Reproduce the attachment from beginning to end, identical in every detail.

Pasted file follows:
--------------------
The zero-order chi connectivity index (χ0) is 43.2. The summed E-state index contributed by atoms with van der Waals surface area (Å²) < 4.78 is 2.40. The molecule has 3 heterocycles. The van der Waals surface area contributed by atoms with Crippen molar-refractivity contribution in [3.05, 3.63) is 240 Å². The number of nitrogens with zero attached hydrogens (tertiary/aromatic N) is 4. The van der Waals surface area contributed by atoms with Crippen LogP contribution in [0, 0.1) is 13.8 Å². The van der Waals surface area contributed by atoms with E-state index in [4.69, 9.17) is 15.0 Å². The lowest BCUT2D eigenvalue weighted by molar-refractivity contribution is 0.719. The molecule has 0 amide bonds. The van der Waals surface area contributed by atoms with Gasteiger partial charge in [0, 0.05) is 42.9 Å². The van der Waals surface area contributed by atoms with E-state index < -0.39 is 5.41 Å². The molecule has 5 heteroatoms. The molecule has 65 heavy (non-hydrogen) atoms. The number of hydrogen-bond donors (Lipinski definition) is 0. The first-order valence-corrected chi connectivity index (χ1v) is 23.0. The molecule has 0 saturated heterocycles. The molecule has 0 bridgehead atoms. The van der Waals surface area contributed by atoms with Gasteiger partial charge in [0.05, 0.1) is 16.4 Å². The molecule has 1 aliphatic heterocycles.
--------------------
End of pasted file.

The zero-order chi connectivity index (χ0) is 43.2. The summed E-state index contributed by atoms with van der Waals surface area (Å²) < 4.78 is 2.40. The molecule has 3 heterocycles. The van der Waals surface area contributed by atoms with Crippen molar-refractivity contribution in [3.05, 3.63) is 240 Å². The number of nitrogens with zero attached hydrogens (tertiary/aromatic N) is 4. The van der Waals surface area contributed by atoms with Crippen LogP contribution in [0, 0.1) is 13.8 Å². The van der Waals surface area contributed by atoms with E-state index in [4.69, 9.17) is 15.0 Å². The lowest BCUT2D eigenvalue weighted by molar-refractivity contribution is 0.719. The molecule has 0 amide bonds. The van der Waals surface area contributed by atoms with Gasteiger partial charge in [0, 0.05) is 42.9 Å². The van der Waals surface area contributed by atoms with E-state index < -0.39 is 5.41 Å². The molecule has 5 heteroatoms. The molecule has 65 heavy (non-hydrogen) atoms. The number of hydrogen-bond donors (Lipinski definition) is 0. The first-order valence-corrected chi connectivity index (χ1v) is 23.0. The molecule has 0 saturated heterocycles. The molecule has 0 bridgehead atoms. The van der Waals surface area contributed by atoms with Gasteiger partial charge in [0.05, 0.1) is 16.4 Å². The molecule has 1 aliphatic heterocycles.